Sorigué tests an innovative, natural-based wastewater treatment system

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Sorigué tests an innovative, natural-based wastewater treatment system

December 7, 2022

The Pesaru Ter-Daró WWTP located in Girona, will use ‘water fleas’ for maximum wastewater treatment without the use of chemicals and at a lower energy cost.

Nature can be a great ally for treating wastewater and reclaiming clean water. Under this premise, the LIFE BIODAPH20 project features biological organisms as an environmentally-friendly tertiary treatment for real environment implementation. The Pesaru Ter-Daró Wastewater Treatment Plant (WWTP) located in Quart (Girona) and the Antissa WWTP located on the island of Lesbos, Greece, are the two pilot-test facilities for this technology.  

Both sites are in Mediterranean water-stressed areas, posing a major challenge for researchers. The Girona plant, managed by Sorigué since 2010, is particularly important for the environment as the water treated here is used to replenish local aquifers and streams to regenerate aquatic life.  

Model Project  

The technology being tested is based on the high pollutant removal capacity of biological organisms such as ‘water fleas’ (Daphnia), microalgae and microbial biofilms. This system is operated via a small solar panel, which does not require chemicals or produce sedimentation sludge. Highly cost-efficient, BIODAPH does not use as much as energy as other conventional treatment technology and can be operated in small areas.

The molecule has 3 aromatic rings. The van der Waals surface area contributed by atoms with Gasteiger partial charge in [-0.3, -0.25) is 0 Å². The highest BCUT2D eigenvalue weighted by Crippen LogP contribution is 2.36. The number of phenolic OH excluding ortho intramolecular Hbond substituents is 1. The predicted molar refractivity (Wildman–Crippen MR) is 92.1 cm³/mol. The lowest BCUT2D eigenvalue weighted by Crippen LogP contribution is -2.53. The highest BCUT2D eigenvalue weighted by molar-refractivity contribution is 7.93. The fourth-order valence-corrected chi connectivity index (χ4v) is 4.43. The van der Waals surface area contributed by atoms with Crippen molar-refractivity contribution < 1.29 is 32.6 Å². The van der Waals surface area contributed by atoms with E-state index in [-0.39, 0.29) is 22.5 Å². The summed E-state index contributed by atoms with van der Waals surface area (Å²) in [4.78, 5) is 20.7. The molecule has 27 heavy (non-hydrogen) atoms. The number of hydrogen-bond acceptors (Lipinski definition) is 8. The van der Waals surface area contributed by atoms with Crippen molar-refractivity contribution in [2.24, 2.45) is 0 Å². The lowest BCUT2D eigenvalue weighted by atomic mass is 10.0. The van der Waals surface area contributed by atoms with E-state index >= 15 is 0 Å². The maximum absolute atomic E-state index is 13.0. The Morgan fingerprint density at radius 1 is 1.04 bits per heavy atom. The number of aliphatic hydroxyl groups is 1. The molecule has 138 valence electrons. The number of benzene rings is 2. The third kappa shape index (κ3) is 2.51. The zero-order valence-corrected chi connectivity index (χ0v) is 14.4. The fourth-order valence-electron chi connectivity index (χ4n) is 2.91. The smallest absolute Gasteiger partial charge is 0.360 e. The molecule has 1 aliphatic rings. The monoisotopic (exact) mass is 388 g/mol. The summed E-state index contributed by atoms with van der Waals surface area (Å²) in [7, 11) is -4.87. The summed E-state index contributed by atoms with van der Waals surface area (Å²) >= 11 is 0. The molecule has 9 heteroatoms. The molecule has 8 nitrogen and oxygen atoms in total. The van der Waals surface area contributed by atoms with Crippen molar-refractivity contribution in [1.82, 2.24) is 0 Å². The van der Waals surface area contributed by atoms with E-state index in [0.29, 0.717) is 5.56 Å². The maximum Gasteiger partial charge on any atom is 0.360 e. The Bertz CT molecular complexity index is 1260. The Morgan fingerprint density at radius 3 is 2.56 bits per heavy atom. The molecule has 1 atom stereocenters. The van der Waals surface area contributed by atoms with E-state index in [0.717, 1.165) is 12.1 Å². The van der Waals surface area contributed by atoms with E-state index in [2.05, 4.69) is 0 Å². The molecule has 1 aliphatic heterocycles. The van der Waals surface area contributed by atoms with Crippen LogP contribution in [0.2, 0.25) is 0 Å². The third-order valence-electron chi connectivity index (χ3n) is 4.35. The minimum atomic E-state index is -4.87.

BIODAPH technology uses daphnias, small crustaceans measuring 0.5 to 4mm long who live in aquatic environments. Being filtration fed means they are extremely efficient at removing any microbiological pollutants, microplastics, pathogens, solids and metals found in water.

Developed and assessed under the European INNOQUA project, BIODAPH technology will be pilot tested with a 1.5 m3/day reactor. This research, conducted on-site at the Girona and Lesbos WWTPs, incorporates the technology as a tertiary treatment, i.e., during the last phase of the process to lower the pollutant loads of wastewater in order to return it back to aquatic ecosystems or be used for agriculture. Once it has been proved to be efficient, this technology is expected to be used at more plants in other countries in similar situations.  

Closing Off the Water Cycle  

Using BIODAPH technology helps Sorigué get one step closer to its maximum wastewater treatment target to meet circular economy criteria. This is a complete process delivering high-quality water for agricultural irrigation.  

This research is coordinated by the University of Girona, and participants include Sorigué, the IDAEA-CSIC, MINAVRA Techniki, the National Technical University of Athens (NTUA), the BETA Technological Centre and the Catalan Water Partnership (CWP).  

With 12 ongoing projects today, Sorigué’s Innovation Department continues to focus on public-private partnerships for new technology and product breakthroughs which, as part of the circular economy, can respond to the needs of its various lines of business and meet the sustainability goals it has pledged to achieve.